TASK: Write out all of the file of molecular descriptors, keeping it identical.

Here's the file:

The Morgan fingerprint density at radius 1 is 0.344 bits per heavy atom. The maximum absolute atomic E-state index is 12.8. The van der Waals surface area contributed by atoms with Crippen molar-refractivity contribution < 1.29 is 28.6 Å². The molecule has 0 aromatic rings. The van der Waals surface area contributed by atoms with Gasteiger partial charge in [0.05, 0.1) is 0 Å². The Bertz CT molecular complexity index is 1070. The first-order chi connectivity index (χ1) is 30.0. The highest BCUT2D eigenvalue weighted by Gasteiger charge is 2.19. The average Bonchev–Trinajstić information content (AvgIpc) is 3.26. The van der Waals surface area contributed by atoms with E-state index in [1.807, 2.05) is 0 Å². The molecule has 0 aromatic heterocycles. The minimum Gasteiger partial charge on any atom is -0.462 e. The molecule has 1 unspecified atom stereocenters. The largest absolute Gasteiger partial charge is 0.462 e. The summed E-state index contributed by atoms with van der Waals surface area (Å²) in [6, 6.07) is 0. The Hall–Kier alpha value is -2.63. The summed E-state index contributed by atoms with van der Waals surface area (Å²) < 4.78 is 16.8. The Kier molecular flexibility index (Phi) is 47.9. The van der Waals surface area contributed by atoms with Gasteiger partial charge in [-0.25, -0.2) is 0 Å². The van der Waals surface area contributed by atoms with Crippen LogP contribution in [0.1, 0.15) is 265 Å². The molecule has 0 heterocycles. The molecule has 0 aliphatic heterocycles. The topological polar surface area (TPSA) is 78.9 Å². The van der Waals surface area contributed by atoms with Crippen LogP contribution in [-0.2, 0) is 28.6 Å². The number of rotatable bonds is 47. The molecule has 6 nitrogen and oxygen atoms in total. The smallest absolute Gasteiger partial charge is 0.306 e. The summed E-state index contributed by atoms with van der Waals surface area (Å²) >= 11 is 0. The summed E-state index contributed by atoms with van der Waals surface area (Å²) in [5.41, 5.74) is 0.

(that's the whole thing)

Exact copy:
The Morgan fingerprint density at radius 1 is 0.344 bits per heavy atom. The maximum absolute atomic E-state index is 12.8. The van der Waals surface area contributed by atoms with Crippen molar-refractivity contribution < 1.29 is 28.6 Å². The molecule has 0 aromatic rings. The van der Waals surface area contributed by atoms with Gasteiger partial charge in [0.05, 0.1) is 0 Å². The Bertz CT molecular complexity index is 1070. The first-order chi connectivity index (χ1) is 30.0. The highest BCUT2D eigenvalue weighted by Gasteiger charge is 2.19. The average Bonchev–Trinajstić information content (AvgIpc) is 3.26. The van der Waals surface area contributed by atoms with E-state index in [1.807, 2.05) is 0 Å². The molecule has 0 aromatic heterocycles. The minimum Gasteiger partial charge on any atom is -0.462 e. The molecule has 1 unspecified atom stereocenters. The largest absolute Gasteiger partial charge is 0.462 e. The summed E-state index contributed by atoms with van der Waals surface area (Å²) in [6, 6.07) is 0. The Hall–Kier alpha value is -2.63. The summed E-state index contributed by atoms with van der Waals surface area (Å²) < 4.78 is 16.8. The Kier molecular flexibility index (Phi) is 47.9. The van der Waals surface area contributed by atoms with Gasteiger partial charge in [-0.25, -0.2) is 0 Å². The van der Waals surface area contributed by atoms with Crippen LogP contribution in [0.1, 0.15) is 265 Å². The molecule has 0 heterocycles. The molecule has 0 aliphatic heterocycles. The topological polar surface area (TPSA) is 78.9 Å². The van der Waals surface area contributed by atoms with Crippen LogP contribution in [-0.2, 0) is 28.6 Å². The number of rotatable bonds is 47. The molecule has 6 nitrogen and oxygen atoms in total. The smallest absolute Gasteiger partial charge is 0.306 e. The summed E-state index contributed by atoms with van der Waals surface area (Å²) >= 11 is 0. The summed E-state index contributed by atoms with van der Waals surface area (Å²) in [5.41, 5.74) is 0.